I won't summarize the entire episode. Suffice it to say, if Saki never played mahjong again, the show would be over. And as many would probably have guessed, it would be Hisa who would somehow manage to cajole Saki back into the club room for one more match. This time, however, Hisa makes the conditions much hard for Saki to achieve her unusual result: a special shortened version of a full match, with far fewer hands available to achieve a ±0 score. This time, Saki is playing against not only Nodoka and Yuuki, but also Mako, another member of the club and friend of Misa's. In this shortened game, the stakes are raised considerably. Needless to say, Saki manages the incredible, scoring a ±0 at its end (I will not give away how she does it).
Everyone is suitably impressed. Even Hisa is driven to remark, in the first episode's final line of spoken dialogue as the ending song begins to play: "Luck powerful enough to create miracles…is that the power of a god or a devil?"
For those who might be wondering why this is classified as a sports anime, I can tell you clearly why it is. Many of the character types that we all know well from sports are present: there is the bumbling newcomer (Kyoutarou). The accomplished veteran (Nodoka). The lazy genius (taco-loving Yuuki). The "coach" figure (Hisa, though she is also a player, but we do not get to see her play yet). And then there is the supernatural prodigy, "The Natural," Saki, whose abilities are a level beyond what mere mortals can achieve. There is also the full range of visual tropes that we have come to associate with sports anime: slow motion whenever a particularly dramatic physical movement occurs. Lens flare. There's even a bolt of lightning when Saki throws down her final tile while declaring her "winning" hand at the end of the episode. Vocally, there is a lot of game terminology and an over the top delivery at moments of high drama.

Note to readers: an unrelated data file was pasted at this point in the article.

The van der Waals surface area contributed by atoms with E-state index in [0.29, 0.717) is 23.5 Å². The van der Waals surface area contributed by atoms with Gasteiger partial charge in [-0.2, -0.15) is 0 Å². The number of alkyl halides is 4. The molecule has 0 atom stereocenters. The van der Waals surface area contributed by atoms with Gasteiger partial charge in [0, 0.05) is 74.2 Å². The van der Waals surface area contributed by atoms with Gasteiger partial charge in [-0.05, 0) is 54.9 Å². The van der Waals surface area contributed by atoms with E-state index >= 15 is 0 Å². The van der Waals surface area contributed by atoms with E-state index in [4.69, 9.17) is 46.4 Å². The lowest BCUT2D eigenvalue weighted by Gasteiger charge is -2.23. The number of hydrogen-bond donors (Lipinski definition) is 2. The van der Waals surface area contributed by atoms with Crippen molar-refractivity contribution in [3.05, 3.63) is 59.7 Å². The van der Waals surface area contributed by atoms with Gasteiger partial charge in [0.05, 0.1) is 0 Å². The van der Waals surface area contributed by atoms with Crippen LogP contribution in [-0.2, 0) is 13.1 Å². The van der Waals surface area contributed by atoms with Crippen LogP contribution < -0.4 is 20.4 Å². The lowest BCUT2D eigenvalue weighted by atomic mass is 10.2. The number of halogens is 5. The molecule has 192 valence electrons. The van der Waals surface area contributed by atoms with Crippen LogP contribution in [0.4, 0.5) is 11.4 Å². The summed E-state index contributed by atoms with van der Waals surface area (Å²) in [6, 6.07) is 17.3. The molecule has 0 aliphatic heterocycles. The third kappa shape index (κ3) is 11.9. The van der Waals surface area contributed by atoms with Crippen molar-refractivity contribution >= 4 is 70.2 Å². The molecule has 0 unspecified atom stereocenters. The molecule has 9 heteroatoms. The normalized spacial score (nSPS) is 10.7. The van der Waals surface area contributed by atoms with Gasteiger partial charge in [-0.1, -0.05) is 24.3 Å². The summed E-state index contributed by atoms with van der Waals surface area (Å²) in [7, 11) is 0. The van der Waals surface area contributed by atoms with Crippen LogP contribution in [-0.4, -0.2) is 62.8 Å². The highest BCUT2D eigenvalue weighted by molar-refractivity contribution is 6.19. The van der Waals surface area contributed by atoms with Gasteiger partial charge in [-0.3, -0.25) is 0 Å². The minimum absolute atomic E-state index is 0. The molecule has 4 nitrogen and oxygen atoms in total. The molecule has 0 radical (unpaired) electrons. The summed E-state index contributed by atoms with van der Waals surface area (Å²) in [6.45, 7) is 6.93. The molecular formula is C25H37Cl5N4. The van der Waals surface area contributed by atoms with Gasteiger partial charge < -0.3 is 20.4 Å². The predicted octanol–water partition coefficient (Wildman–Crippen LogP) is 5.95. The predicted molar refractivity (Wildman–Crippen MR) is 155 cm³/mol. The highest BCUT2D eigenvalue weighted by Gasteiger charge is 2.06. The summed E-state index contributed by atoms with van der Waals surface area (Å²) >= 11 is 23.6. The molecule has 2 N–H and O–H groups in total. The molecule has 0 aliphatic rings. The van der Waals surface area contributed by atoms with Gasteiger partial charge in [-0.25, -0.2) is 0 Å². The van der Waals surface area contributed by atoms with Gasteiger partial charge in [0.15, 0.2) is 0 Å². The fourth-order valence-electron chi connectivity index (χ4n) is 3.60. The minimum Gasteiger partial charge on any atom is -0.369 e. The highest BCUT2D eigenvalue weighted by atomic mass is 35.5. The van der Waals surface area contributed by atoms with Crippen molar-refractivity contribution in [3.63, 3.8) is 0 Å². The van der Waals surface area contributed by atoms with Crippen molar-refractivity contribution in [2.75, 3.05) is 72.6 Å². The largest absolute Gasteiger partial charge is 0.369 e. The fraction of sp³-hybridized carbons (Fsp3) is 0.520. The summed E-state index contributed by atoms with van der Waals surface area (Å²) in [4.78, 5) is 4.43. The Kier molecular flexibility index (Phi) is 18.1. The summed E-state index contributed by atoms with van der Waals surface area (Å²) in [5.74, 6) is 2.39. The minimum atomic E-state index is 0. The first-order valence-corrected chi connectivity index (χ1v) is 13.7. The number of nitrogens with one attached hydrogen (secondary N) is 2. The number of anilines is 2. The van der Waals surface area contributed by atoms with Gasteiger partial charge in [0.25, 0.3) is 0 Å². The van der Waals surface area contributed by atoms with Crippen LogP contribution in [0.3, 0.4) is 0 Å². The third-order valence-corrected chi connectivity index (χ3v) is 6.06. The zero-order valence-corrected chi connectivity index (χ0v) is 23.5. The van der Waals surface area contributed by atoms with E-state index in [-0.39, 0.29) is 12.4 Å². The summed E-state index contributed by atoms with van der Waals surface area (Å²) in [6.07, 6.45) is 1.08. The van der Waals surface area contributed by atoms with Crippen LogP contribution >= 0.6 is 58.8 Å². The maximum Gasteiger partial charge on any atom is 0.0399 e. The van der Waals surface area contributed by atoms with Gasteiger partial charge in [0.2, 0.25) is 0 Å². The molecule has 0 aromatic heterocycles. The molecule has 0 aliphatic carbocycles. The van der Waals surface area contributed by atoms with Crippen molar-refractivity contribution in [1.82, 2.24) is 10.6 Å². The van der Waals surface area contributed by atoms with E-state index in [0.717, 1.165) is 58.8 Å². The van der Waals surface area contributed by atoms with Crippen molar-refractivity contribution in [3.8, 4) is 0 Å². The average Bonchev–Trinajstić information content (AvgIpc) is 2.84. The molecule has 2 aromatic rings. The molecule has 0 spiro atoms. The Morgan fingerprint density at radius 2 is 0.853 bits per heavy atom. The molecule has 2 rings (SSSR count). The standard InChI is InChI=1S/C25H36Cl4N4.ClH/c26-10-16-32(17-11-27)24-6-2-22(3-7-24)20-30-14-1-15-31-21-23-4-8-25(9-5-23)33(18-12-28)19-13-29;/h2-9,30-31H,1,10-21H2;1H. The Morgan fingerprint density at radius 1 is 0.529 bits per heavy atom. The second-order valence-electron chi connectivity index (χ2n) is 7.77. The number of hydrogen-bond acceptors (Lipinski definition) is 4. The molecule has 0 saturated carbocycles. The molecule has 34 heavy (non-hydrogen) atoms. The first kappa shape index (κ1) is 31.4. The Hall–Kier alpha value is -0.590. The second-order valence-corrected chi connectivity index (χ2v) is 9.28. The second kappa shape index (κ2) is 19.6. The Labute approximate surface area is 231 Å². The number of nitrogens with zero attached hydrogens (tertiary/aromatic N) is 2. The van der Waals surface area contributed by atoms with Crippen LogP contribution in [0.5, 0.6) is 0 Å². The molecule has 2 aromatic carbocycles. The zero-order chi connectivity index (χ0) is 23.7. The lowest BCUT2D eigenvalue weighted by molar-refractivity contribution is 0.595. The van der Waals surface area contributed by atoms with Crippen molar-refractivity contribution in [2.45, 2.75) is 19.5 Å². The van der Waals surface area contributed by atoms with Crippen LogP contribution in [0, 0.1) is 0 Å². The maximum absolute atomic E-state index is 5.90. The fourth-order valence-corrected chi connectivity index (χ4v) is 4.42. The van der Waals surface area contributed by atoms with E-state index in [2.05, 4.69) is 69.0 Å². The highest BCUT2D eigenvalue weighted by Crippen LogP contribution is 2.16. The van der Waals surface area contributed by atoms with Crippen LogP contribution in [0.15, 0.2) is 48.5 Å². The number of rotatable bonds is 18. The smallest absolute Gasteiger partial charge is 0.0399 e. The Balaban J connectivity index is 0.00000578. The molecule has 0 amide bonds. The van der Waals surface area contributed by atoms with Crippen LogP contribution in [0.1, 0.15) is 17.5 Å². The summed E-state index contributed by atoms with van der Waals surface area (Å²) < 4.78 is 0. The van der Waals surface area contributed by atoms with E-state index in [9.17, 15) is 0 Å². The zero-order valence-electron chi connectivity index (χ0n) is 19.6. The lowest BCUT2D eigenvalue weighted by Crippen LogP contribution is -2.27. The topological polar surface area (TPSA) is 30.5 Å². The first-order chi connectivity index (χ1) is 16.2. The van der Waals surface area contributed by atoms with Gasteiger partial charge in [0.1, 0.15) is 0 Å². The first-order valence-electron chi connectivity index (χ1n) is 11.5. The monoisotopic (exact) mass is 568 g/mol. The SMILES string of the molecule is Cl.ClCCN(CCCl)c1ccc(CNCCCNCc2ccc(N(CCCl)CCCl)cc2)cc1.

Yet it's not purely a sports anime. We also have some hints of high school drama, as Nodoka and Saki do quite a lot of blushing in each other's presence. The other characters' relationships to each other are also only being hinted at so far.
While I am completely unfamiliar with the mahjong terminology being thrown at me left and right during the games, I found quite a lot of enjoyment in the show. While some of the character designs are little generic and somehow out of place (it just happens that the Mahjong Club has both an overdeveloped girl with breasts that might each be the same size as the head of the underdeveloped loli member) for this setting, being chosen more for their otaku appeal, the pacing is brisk which prevents it from being boring or annoying. The character personalities are also a little cliched, from the overconfident Student Council President, to the very demure Nodoka, to the hyperactive Yuuki, but that does not seem to detract from the story. Since, so far, we have a group, for a change, that does not have a clear villain among them (I'm guessing, from the ending animation, that the villain(ess) will emerge from another school's mahjong club which will likely surface in future episodes). It's not high art, but it's pleasantly diverting. While you might get something more out of it if you actually know how to play mahjong (and you certainly won't learn how to play just by watching this show), it has its appeal even to those who wouldn't know a tsumo from a kong, let alone King Kong.
Japanese 2.0 Language, English Subtitles
Apple Mac Mini with 1GB RAM, Mac OS 10.5 Leopard.